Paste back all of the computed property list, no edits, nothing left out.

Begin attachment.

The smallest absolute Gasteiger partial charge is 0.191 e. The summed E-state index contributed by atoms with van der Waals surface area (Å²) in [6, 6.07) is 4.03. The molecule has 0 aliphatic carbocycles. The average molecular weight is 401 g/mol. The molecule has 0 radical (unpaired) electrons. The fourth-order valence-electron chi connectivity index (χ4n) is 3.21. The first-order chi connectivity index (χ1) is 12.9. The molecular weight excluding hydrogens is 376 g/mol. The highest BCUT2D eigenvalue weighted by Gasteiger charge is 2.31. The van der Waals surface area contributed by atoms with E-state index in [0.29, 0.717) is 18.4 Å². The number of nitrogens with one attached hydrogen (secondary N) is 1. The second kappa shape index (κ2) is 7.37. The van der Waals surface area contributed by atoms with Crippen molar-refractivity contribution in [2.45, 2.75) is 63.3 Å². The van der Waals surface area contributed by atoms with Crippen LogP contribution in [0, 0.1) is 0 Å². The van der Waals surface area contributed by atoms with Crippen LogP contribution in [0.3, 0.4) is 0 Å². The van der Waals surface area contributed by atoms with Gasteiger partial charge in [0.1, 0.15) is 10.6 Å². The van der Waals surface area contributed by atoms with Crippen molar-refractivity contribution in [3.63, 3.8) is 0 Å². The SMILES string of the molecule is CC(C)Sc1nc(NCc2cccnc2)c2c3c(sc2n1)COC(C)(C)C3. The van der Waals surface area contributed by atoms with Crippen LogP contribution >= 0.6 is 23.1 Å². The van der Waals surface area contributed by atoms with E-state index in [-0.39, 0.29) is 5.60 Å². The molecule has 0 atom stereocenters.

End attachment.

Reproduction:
The smallest absolute Gasteiger partial charge is 0.191 e. The summed E-state index contributed by atoms with van der Waals surface area (Å²) in [6, 6.07) is 4.03. The molecule has 0 aliphatic carbocycles. The average molecular weight is 401 g/mol. The molecule has 0 radical (unpaired) electrons. The fourth-order valence-electron chi connectivity index (χ4n) is 3.21. The first-order chi connectivity index (χ1) is 12.9. The molecular weight excluding hydrogens is 376 g/mol. The highest BCUT2D eigenvalue weighted by Gasteiger charge is 2.31. The van der Waals surface area contributed by atoms with E-state index in [0.29, 0.717) is 18.4 Å². The number of nitrogens with one attached hydrogen (secondary N) is 1. The second kappa shape index (κ2) is 7.37. The van der Waals surface area contributed by atoms with Crippen molar-refractivity contribution in [2.45, 2.75) is 63.3 Å². The van der Waals surface area contributed by atoms with Crippen LogP contribution in [0, 0.1) is 0 Å². The van der Waals surface area contributed by atoms with Crippen LogP contribution in [0.3, 0.4) is 0 Å². The van der Waals surface area contributed by atoms with Gasteiger partial charge in [0.1, 0.15) is 10.6 Å². The van der Waals surface area contributed by atoms with Crippen molar-refractivity contribution in [3.63, 3.8) is 0 Å². The SMILES string of the molecule is CC(C)Sc1nc(NCc2cccnc2)c2c3c(sc2n1)COC(C)(C)C3. The van der Waals surface area contributed by atoms with Crippen LogP contribution >= 0.6 is 23.1 Å². The van der Waals surface area contributed by atoms with E-state index in [-0.39, 0.29) is 5.60 Å². The molecule has 0 atom stereocenters.